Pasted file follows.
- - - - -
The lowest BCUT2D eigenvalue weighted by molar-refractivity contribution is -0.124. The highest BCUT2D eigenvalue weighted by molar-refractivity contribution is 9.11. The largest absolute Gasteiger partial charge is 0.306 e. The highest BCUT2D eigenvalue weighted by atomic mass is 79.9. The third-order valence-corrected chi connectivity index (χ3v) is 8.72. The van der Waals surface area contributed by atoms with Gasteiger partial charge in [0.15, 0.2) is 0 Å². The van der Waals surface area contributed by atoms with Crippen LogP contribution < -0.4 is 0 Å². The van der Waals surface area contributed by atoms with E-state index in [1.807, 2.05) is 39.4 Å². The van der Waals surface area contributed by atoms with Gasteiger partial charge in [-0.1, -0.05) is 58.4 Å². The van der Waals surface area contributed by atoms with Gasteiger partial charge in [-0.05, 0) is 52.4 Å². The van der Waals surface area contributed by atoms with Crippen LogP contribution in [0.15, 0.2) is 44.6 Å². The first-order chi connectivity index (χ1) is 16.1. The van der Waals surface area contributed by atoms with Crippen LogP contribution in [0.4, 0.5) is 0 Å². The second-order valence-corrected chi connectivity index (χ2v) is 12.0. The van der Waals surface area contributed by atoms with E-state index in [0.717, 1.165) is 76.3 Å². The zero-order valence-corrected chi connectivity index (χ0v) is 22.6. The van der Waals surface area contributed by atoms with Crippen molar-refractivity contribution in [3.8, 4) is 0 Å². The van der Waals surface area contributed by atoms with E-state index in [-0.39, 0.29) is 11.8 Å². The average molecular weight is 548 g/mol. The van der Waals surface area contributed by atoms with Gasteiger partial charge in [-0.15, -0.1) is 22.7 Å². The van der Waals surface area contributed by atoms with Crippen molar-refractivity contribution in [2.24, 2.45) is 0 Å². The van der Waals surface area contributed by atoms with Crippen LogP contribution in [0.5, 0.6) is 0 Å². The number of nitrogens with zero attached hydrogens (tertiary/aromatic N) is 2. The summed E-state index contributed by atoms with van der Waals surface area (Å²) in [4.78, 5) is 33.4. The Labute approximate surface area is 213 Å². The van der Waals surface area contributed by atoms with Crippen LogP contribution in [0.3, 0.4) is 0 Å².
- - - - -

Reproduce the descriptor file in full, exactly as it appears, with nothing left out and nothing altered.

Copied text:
The lowest BCUT2D eigenvalue weighted by molar-refractivity contribution is -0.124. The highest BCUT2D eigenvalue weighted by molar-refractivity contribution is 9.11. The largest absolute Gasteiger partial charge is 0.306 e. The highest BCUT2D eigenvalue weighted by atomic mass is 79.9. The third-order valence-corrected chi connectivity index (χ3v) is 8.72. The van der Waals surface area contributed by atoms with Gasteiger partial charge in [0.15, 0.2) is 0 Å². The van der Waals surface area contributed by atoms with Crippen LogP contribution < -0.4 is 0 Å². The van der Waals surface area contributed by atoms with E-state index in [1.807, 2.05) is 39.4 Å². The van der Waals surface area contributed by atoms with Gasteiger partial charge in [-0.1, -0.05) is 58.4 Å². The van der Waals surface area contributed by atoms with Gasteiger partial charge in [-0.05, 0) is 52.4 Å². The van der Waals surface area contributed by atoms with Crippen LogP contribution in [0.15, 0.2) is 44.6 Å². The first-order chi connectivity index (χ1) is 16.1. The van der Waals surface area contributed by atoms with Crippen LogP contribution in [0.4, 0.5) is 0 Å². The second-order valence-corrected chi connectivity index (χ2v) is 12.0. The van der Waals surface area contributed by atoms with E-state index in [0.717, 1.165) is 76.3 Å². The zero-order valence-corrected chi connectivity index (χ0v) is 22.6. The van der Waals surface area contributed by atoms with Crippen molar-refractivity contribution in [3.8, 4) is 0 Å². The van der Waals surface area contributed by atoms with E-state index in [-0.39, 0.29) is 11.8 Å². The average molecular weight is 548 g/mol. The van der Waals surface area contributed by atoms with Gasteiger partial charge in [-0.15, -0.1) is 22.7 Å². The van der Waals surface area contributed by atoms with Crippen molar-refractivity contribution in [2.24, 2.45) is 0 Å². The van der Waals surface area contributed by atoms with Crippen LogP contribution in [0.5, 0.6) is 0 Å². The number of nitrogens with zero attached hydrogens (tertiary/aromatic N) is 2. The summed E-state index contributed by atoms with van der Waals surface area (Å²) in [4.78, 5) is 33.4. The Labute approximate surface area is 213 Å². The van der Waals surface area contributed by atoms with Crippen LogP contribution in [0.3, 0.4) is 0 Å².